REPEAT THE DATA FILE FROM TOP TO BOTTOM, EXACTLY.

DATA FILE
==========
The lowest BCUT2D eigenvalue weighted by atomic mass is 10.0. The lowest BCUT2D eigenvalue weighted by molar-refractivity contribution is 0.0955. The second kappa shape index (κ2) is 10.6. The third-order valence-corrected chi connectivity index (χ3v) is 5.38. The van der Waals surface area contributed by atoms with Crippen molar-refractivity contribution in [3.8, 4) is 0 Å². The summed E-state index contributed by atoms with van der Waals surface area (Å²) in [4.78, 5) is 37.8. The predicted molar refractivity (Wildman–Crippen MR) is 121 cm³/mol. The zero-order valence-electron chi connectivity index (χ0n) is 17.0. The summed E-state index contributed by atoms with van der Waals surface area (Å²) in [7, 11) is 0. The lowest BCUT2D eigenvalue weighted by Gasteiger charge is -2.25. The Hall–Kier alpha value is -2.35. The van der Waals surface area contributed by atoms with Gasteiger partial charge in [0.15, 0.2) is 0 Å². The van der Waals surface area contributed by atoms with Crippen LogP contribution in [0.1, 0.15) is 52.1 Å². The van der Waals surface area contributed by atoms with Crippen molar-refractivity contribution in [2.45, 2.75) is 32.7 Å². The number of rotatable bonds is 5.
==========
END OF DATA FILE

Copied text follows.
The lowest BCUT2D eigenvalue weighted by atomic mass is 10.0. The lowest BCUT2D eigenvalue weighted by molar-refractivity contribution is 0.0955. The second kappa shape index (κ2) is 10.6. The third-order valence-corrected chi connectivity index (χ3v) is 5.38. The van der Waals surface area contributed by atoms with Crippen molar-refractivity contribution in [3.8, 4) is 0 Å². The summed E-state index contributed by atoms with van der Waals surface area (Å²) in [4.78, 5) is 37.8. The predicted molar refractivity (Wildman–Crippen MR) is 121 cm³/mol. The zero-order valence-electron chi connectivity index (χ0n) is 17.0. The summed E-state index contributed by atoms with van der Waals surface area (Å²) in [7, 11) is 0. The lowest BCUT2D eigenvalue weighted by Gasteiger charge is -2.25. The Hall–Kier alpha value is -2.35. The van der Waals surface area contributed by atoms with Gasteiger partial charge in [0.15, 0.2) is 0 Å². The van der Waals surface area contributed by atoms with Crippen LogP contribution in [0.1, 0.15) is 52.1 Å². The van der Waals surface area contributed by atoms with Crippen molar-refractivity contribution in [2.45, 2.75) is 32.7 Å². The number of rotatable bonds is 5.